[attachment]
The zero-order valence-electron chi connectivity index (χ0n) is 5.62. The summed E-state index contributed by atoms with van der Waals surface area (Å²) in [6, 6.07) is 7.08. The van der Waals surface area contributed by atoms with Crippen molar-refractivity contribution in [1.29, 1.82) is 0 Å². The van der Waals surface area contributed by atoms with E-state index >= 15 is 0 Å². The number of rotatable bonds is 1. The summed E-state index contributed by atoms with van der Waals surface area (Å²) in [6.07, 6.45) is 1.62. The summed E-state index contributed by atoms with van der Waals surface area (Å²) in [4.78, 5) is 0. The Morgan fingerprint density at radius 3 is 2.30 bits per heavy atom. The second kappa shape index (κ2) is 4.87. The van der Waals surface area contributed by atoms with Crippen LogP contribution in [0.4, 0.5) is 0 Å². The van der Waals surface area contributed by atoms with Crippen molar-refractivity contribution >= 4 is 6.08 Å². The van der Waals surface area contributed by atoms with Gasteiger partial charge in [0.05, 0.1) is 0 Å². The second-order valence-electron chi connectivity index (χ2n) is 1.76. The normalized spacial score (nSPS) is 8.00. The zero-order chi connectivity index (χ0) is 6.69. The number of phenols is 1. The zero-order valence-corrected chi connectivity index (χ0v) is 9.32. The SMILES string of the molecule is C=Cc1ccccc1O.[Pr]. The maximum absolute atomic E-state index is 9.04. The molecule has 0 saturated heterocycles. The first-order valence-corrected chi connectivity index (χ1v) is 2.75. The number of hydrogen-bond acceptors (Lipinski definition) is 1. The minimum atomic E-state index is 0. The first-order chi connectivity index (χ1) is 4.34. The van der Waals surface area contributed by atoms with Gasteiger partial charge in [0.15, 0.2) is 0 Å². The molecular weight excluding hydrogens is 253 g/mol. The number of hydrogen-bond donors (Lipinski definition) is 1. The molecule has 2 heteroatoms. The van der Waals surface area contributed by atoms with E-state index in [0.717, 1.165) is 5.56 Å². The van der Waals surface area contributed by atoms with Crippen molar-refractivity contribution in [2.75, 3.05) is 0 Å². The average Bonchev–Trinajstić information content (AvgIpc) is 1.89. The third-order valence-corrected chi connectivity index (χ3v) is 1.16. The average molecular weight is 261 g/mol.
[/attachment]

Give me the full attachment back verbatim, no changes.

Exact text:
The zero-order valence-electron chi connectivity index (χ0n) is 5.62. The summed E-state index contributed by atoms with van der Waals surface area (Å²) in [6, 6.07) is 7.08. The van der Waals surface area contributed by atoms with Crippen molar-refractivity contribution in [1.29, 1.82) is 0 Å². The van der Waals surface area contributed by atoms with E-state index >= 15 is 0 Å². The number of rotatable bonds is 1. The summed E-state index contributed by atoms with van der Waals surface area (Å²) in [6.07, 6.45) is 1.62. The summed E-state index contributed by atoms with van der Waals surface area (Å²) in [4.78, 5) is 0. The Morgan fingerprint density at radius 3 is 2.30 bits per heavy atom. The second kappa shape index (κ2) is 4.87. The van der Waals surface area contributed by atoms with Crippen LogP contribution in [0.4, 0.5) is 0 Å². The van der Waals surface area contributed by atoms with Crippen molar-refractivity contribution >= 4 is 6.08 Å². The van der Waals surface area contributed by atoms with Gasteiger partial charge in [0.05, 0.1) is 0 Å². The second-order valence-electron chi connectivity index (χ2n) is 1.76. The normalized spacial score (nSPS) is 8.00. The zero-order chi connectivity index (χ0) is 6.69. The number of phenols is 1. The zero-order valence-corrected chi connectivity index (χ0v) is 9.32. The SMILES string of the molecule is C=Cc1ccccc1O.[Pr]. The maximum absolute atomic E-state index is 9.04. The molecule has 0 saturated heterocycles. The first-order valence-corrected chi connectivity index (χ1v) is 2.75. The number of hydrogen-bond acceptors (Lipinski definition) is 1. The minimum atomic E-state index is 0. The first-order chi connectivity index (χ1) is 4.34. The van der Waals surface area contributed by atoms with Gasteiger partial charge in [0.15, 0.2) is 0 Å². The molecular weight excluding hydrogens is 253 g/mol. The number of hydrogen-bond donors (Lipinski definition) is 1. The molecule has 2 heteroatoms. The van der Waals surface area contributed by atoms with E-state index in [0.717, 1.165) is 5.56 Å². The van der Waals surface area contributed by atoms with Crippen molar-refractivity contribution in [2.75, 3.05) is 0 Å². The average Bonchev–Trinajstić information content (AvgIpc) is 1.89. The third-order valence-corrected chi connectivity index (χ3v) is 1.16. The average molecular weight is 261 g/mol.